After being shot by a soldier wielding the gold-plated gun of Uday Hussein, a tiger talks about the meaning of life and death in a Godless afterlife on the backdrop of the Iraq War. In the heat and heart of the Iraq war where ghostly visitations by the dead are as commonplace as the gunshots of combat, Bengal Tiger offers a visceral interpretation of the modern wartime experience.
The world of the living and the dead are so intermingled it’s almost impossible to distinguish between the two. Rajiv Joseph weaves their narratives smoothly in and out, neither one taking center stage, neither one discounted.
The tiger, played by Mike Dooly, wears the armor of the displaced soldiers and the invaded at once, admitting early on his immediate awareness that he will never be able to return to his home – his native home a far off Bhutan, his current one, the Baghdad zoo, pilfered by both warring sides. Dooly carries the story with an up close and personal honesty that is all at once sardonic, sage, and darkly humorous. The tiger mirrors the hope of the invaded while also mirroring the soldiers’, Tom and Kev’s, painful reality that they too will never be able to return home alive or the same. In the play’s unfolding we watch this awareness take hold in the lives of each character on stage. Jonathan Crimeni, who plays Tom, renders the evolution of his character without a hitch while Ryan Higgins portrayal of Kev, is filled with so much tension that it’s impossible not to feel the enormity of his desperation.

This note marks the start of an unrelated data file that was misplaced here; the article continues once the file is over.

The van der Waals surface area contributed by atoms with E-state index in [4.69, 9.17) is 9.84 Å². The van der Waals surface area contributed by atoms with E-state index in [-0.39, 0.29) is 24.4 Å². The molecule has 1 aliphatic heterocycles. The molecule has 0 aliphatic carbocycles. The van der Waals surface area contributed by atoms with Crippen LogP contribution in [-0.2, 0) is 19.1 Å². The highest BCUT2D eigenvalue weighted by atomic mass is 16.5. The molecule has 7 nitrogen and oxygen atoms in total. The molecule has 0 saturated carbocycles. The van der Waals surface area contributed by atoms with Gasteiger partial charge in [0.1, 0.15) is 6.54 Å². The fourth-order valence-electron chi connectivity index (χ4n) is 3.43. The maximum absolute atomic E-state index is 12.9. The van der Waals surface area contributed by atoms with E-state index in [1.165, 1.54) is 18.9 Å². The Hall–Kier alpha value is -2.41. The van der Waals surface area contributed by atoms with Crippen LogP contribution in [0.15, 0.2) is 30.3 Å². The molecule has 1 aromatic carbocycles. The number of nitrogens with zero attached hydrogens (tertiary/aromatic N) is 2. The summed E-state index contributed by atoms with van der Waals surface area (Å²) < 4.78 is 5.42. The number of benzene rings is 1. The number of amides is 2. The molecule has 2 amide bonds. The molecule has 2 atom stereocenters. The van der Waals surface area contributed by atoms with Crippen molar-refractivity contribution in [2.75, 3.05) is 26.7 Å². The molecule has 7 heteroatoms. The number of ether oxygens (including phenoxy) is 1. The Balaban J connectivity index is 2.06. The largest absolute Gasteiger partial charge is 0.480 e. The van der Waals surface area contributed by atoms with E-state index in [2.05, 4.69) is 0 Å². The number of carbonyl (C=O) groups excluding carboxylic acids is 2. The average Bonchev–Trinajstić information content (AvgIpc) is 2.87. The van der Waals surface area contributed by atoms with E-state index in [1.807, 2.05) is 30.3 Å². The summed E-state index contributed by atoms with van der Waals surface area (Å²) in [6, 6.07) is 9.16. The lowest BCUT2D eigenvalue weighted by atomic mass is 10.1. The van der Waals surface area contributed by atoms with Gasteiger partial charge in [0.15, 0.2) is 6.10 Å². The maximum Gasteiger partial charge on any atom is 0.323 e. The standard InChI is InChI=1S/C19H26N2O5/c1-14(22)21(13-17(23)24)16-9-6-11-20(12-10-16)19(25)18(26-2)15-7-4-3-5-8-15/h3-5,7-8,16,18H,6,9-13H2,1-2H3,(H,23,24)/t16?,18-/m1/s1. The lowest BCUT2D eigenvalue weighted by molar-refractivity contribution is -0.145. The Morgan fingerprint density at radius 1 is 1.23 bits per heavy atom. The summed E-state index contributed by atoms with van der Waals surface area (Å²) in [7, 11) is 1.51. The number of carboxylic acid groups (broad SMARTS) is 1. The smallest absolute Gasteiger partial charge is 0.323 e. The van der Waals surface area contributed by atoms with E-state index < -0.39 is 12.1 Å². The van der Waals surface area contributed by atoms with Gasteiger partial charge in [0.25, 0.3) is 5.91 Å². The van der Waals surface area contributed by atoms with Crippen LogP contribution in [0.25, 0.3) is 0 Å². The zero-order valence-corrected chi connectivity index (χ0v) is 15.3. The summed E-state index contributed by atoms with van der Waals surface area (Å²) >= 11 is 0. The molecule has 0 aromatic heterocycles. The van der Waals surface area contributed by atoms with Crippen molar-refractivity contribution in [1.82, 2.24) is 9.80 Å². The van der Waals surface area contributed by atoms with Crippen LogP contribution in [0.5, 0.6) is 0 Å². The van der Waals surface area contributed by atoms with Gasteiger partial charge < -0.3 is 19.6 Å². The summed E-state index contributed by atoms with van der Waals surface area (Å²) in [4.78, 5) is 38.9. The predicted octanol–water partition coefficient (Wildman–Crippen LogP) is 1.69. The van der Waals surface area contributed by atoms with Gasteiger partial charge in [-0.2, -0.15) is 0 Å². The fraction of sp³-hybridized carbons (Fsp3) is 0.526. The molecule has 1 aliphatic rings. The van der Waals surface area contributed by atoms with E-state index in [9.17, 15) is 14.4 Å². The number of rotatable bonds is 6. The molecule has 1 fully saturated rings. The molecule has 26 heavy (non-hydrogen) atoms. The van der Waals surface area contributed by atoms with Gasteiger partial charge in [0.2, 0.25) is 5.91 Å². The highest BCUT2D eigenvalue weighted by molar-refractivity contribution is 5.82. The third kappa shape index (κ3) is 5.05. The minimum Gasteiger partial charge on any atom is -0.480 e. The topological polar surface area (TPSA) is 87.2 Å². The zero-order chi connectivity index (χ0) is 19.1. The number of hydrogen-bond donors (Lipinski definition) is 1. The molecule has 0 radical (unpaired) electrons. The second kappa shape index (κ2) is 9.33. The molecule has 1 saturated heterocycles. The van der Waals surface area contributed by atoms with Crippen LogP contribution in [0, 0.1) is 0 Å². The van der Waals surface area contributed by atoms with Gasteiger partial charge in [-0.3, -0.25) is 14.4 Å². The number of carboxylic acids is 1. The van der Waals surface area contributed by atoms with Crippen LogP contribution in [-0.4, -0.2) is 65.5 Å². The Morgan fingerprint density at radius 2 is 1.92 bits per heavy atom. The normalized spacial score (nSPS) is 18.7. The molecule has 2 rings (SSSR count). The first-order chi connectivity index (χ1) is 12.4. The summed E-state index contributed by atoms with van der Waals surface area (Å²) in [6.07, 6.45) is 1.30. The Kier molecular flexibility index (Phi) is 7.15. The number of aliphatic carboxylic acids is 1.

Joseph contrasts the simultaneous beauty and horror of Musa’s topiary garden. To the dead it is a new Eden where they wait for God to show up. To the living it is the property of a cruel madman and the site of Hadia’s kidnapping. Unlike showings of this play on Broadway where Musa’s topiary work is a huge part of the set, the crew projected images of the garden, stacked blocks and vines, against the stage walls, allowing the garden itself to become a character on which several beliefs and ideologies are projected.
The tiger’s search for meaning in a Godless afterlife is a reflection of the soldiers search for meaning and Musa’s search for redemption after the ill-fated rape and murder of his younger sister by his former employer Uday Hussein. The care that Erwin Galan took to portray an affectionate Musa is tangible. His performance was both measured and heart-wrenching, which he pulled of very well.
I’d go see this play again if only to unpack the complexities that lay within one more time.
“Bengal Tiger at the Baghdad Zoo” by Rajiv Joseph presented by Washington Ensemble Theatre playing September 13 through October 7, Thursdays through Sundays at 7:30 pm. Buy tickets at www.washingtonensemble.org